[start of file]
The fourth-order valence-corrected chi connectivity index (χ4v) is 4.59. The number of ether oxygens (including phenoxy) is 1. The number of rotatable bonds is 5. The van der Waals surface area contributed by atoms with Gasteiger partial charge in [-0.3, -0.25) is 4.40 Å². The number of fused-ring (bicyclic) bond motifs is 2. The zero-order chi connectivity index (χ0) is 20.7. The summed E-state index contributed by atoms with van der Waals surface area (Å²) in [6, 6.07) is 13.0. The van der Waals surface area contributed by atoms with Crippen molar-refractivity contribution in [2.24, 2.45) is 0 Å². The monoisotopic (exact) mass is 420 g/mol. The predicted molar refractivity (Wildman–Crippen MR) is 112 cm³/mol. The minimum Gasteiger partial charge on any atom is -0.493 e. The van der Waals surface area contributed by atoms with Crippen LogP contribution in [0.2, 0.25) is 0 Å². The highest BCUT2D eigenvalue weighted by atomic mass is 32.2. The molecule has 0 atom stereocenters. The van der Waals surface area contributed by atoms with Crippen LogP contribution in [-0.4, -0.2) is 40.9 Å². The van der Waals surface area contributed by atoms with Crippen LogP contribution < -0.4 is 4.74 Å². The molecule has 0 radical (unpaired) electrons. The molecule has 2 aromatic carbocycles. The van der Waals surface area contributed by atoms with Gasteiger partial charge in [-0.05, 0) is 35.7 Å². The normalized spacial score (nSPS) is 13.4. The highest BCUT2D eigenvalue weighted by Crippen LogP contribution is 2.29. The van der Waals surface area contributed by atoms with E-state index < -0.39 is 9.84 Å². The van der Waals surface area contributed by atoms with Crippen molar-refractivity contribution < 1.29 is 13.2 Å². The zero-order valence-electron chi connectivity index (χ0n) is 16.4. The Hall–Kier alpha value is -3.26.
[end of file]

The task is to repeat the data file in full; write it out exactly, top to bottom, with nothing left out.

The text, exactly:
The fourth-order valence-corrected chi connectivity index (χ4v) is 4.59. The number of ether oxygens (including phenoxy) is 1. The number of rotatable bonds is 5. The van der Waals surface area contributed by atoms with Gasteiger partial charge in [-0.3, -0.25) is 4.40 Å². The number of fused-ring (bicyclic) bond motifs is 2. The zero-order chi connectivity index (χ0) is 20.7. The summed E-state index contributed by atoms with van der Waals surface area (Å²) in [6, 6.07) is 13.0. The van der Waals surface area contributed by atoms with Crippen molar-refractivity contribution in [2.24, 2.45) is 0 Å². The monoisotopic (exact) mass is 420 g/mol. The predicted molar refractivity (Wildman–Crippen MR) is 112 cm³/mol. The minimum Gasteiger partial charge on any atom is -0.493 e. The van der Waals surface area contributed by atoms with Crippen LogP contribution in [0.2, 0.25) is 0 Å². The highest BCUT2D eigenvalue weighted by atomic mass is 32.2. The molecule has 0 atom stereocenters. The van der Waals surface area contributed by atoms with Crippen LogP contribution in [-0.4, -0.2) is 40.9 Å². The van der Waals surface area contributed by atoms with Crippen LogP contribution < -0.4 is 4.74 Å². The molecule has 0 radical (unpaired) electrons. The molecule has 2 aromatic carbocycles. The van der Waals surface area contributed by atoms with Gasteiger partial charge in [-0.05, 0) is 35.7 Å². The normalized spacial score (nSPS) is 13.4. The highest BCUT2D eigenvalue weighted by Crippen LogP contribution is 2.29. The van der Waals surface area contributed by atoms with E-state index < -0.39 is 9.84 Å². The van der Waals surface area contributed by atoms with Crippen molar-refractivity contribution < 1.29 is 13.2 Å². The zero-order valence-electron chi connectivity index (χ0n) is 16.4. The Hall–Kier alpha value is -3.26.